Another day and another set of startling revelations about Facebook’s lax attitude towards user privacy. The social giant reportedly gave major tech companies more access than advertised to the personal user data. According to a report, the company effectively exempted the tech giants like Yahoo, Microsoft, Amazon, Netflix and Spotify from privacy restrictions that are normally in place for third-party services. The development comes just days after the Menlo Park-based company announced that a software bug provided third-party apps broader access to user photos than they should ideally have had. The apps could, in theory, even see partially updated user photos that were never shared on Facebook.
The New York Times (NYT), which had obtained internal Facebook documents and interviewed over 50 people, reports that the special arrangements between Facebook and major tech companies have been in place for years, allowing all to benefits at the expanse of user privacy. Thanks to these arrangements, the services like Microsoft’s Bing could see the names of the friends of virtually all Facebook users without consent, Netflix could read users’ private messages, and Amazon had access to the contact information of users through their friends.
The NYT report adds that Facebook had these special arrangements with as many as 150 firms, ranging from tech companies, media organisations, retailers, and entertainment sites. The first of such deals were struck back in 2010 and all of these continued to be active as recently as 2017. The partnerships were considered so important by the company that decisions about forming them were vetted on levels as high as Mark Zuckerberg himself and Facebook chief operating officer Sheryl Sandberg.
The scope of intrusion
Personal data is the biggest commodity of the modern era and thanks to its massive user base (2.2 billion active users), Facebook had an unprecedented collection of it, rivalled only by search giant Google. NYT writes that Facebook realised the importance of the user data very early in its life and captalised on the same using the special access deals as an engine for growth. Here is a quick look at some specific examples of what kind of data these deals entailed Facebook’s partners: Spotify, Netflix and Royal Bank of Canada could read, write, and delete users’ private messages Yahoo could view real-time feeds of friends’ posts The Times had access to users’ friend lists Bing, Pandora, and Rotten Tomatoes access to friends’ information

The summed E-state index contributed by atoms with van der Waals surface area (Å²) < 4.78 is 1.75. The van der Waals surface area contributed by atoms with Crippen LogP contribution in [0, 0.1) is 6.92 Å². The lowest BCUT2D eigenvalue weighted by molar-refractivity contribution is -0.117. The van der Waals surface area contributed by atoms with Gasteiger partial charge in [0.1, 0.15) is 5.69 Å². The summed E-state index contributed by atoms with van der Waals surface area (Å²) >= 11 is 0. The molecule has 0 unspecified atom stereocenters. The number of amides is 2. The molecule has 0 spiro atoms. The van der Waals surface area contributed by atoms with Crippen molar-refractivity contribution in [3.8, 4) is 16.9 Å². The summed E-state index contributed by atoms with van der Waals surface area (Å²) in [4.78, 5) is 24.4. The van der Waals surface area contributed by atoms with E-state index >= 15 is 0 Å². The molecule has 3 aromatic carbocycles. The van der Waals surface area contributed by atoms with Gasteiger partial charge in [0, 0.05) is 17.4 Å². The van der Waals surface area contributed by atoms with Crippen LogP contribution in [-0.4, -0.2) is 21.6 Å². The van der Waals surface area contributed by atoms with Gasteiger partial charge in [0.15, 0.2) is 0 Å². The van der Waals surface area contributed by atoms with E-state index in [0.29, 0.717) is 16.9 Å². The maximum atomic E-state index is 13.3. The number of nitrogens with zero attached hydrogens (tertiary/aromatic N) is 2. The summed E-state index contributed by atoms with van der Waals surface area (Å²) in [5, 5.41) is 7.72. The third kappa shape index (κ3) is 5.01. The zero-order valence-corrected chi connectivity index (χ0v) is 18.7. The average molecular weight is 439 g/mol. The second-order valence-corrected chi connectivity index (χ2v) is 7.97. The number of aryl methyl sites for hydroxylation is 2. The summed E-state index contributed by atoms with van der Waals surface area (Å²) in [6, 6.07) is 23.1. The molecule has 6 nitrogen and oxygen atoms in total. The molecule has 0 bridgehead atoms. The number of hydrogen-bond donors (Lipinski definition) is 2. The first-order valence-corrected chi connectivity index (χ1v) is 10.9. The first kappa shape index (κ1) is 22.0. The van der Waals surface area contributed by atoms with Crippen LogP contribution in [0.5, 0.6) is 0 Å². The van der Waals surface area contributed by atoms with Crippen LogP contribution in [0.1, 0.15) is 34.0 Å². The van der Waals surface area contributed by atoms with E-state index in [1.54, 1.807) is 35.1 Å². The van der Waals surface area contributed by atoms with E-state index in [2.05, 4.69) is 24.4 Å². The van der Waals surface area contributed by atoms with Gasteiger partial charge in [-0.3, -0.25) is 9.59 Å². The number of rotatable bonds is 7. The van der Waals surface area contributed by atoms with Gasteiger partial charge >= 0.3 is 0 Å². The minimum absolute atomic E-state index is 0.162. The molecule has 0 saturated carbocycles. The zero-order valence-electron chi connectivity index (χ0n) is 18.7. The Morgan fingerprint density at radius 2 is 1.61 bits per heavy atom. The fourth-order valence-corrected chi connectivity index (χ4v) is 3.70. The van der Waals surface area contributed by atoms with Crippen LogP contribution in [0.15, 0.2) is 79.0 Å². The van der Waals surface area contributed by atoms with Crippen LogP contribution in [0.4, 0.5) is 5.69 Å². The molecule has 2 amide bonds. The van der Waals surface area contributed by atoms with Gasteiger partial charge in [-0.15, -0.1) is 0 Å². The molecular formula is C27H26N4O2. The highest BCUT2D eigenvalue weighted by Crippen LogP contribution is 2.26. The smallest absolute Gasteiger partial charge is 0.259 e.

What does Facebook say?
Facebook told the New York Times that it has not found any evidence of abuse from the partners but did acknowledge that some of the partners had access to the user data long after they discontinued the features that required such data.
“Facebook’s partners don’t get to ignore people’s privacy settings, and it’s wrong to suggest that they do. Over the years, we’ve partnered with other companies so people can use Facebook on devices and platforms that we don’t support ourselves. Unlike a game, streaming music service, or other third-party app, which offer experiences that are independent of Facebook, these partners can only offer specific Facebook features and are unable to use information for independent purposes,” Steve Satterfield, Director of Privacy and Public Policy at Facebook said in a statement to Axios.
“We know we’ve got work to do to regain people’s trust. Protecting people’s information requires stronger teams, better technology, and clearer policies, and that’s where we’ve been focused for most of 2018. Partnerships are one area of focus and, as we’ve said, we’re winding down the integration partnerships that were built to help people access Facebook,” Satterfield added.
Facebook’s year of scandals
The company has been reeling from a series of privacy scandals and other controversies that began with the Cambridge Analytica debacle. Facebook has since been accused of giving a platform to conspiracy theorists and helping enable genocide of Rohingyas in Myanmar. The company also revealed at least two data breaches, including the recent photo bug.
With one after another scandal coming to light, Facebook has come under increased scrutiny from lawmakers in US, Europe and other countries.